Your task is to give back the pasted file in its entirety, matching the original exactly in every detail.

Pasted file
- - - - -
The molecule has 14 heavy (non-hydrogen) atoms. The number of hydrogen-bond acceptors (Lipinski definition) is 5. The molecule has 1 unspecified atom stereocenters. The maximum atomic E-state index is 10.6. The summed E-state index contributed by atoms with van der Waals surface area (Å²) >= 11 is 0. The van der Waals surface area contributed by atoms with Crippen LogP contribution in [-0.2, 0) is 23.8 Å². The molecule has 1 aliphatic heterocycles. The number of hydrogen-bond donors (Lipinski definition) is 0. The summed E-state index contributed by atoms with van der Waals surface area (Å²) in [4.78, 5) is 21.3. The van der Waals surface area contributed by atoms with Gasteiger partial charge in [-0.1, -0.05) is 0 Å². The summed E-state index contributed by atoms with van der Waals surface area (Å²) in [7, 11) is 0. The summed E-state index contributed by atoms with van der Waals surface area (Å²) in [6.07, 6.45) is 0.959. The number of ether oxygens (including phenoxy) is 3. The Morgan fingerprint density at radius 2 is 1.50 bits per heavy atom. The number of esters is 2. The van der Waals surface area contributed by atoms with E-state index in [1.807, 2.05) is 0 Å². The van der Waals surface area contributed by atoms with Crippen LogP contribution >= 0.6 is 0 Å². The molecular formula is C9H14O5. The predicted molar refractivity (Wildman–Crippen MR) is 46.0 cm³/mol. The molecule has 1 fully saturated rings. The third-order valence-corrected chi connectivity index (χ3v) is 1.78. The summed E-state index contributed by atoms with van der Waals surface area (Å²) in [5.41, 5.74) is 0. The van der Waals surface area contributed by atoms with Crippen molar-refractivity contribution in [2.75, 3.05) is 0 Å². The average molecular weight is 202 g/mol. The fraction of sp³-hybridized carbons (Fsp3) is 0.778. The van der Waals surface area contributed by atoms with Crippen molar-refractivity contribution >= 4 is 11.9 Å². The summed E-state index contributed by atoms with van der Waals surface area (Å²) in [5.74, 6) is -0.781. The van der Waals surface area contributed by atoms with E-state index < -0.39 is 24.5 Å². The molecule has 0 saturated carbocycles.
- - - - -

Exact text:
The molecule has 14 heavy (non-hydrogen) atoms. The number of hydrogen-bond acceptors (Lipinski definition) is 5. The molecule has 1 unspecified atom stereocenters. The maximum atomic E-state index is 10.6. The summed E-state index contributed by atoms with van der Waals surface area (Å²) >= 11 is 0. The van der Waals surface area contributed by atoms with Crippen LogP contribution in [-0.2, 0) is 23.8 Å². The molecule has 1 aliphatic heterocycles. The number of hydrogen-bond donors (Lipinski definition) is 0. The summed E-state index contributed by atoms with van der Waals surface area (Å²) in [4.78, 5) is 21.3. The van der Waals surface area contributed by atoms with Gasteiger partial charge in [-0.1, -0.05) is 0 Å². The summed E-state index contributed by atoms with van der Waals surface area (Å²) in [7, 11) is 0. The summed E-state index contributed by atoms with van der Waals surface area (Å²) in [6.07, 6.45) is 0.959. The number of ether oxygens (including phenoxy) is 3. The Morgan fingerprint density at radius 2 is 1.50 bits per heavy atom. The number of esters is 2. The van der Waals surface area contributed by atoms with E-state index in [1.807, 2.05) is 0 Å². The van der Waals surface area contributed by atoms with Crippen LogP contribution >= 0.6 is 0 Å². The molecular formula is C9H14O5. The predicted molar refractivity (Wildman–Crippen MR) is 46.0 cm³/mol. The molecule has 1 fully saturated rings. The third-order valence-corrected chi connectivity index (χ3v) is 1.78. The summed E-state index contributed by atoms with van der Waals surface area (Å²) in [5.41, 5.74) is 0. The van der Waals surface area contributed by atoms with Crippen molar-refractivity contribution in [2.75, 3.05) is 0 Å². The average molecular weight is 202 g/mol. The fraction of sp³-hybridized carbons (Fsp3) is 0.778. The van der Waals surface area contributed by atoms with Crippen molar-refractivity contribution >= 4 is 11.9 Å². The summed E-state index contributed by atoms with van der Waals surface area (Å²) in [5.74, 6) is -0.781. The van der Waals surface area contributed by atoms with E-state index < -0.39 is 24.5 Å². The molecule has 0 saturated carbocycles.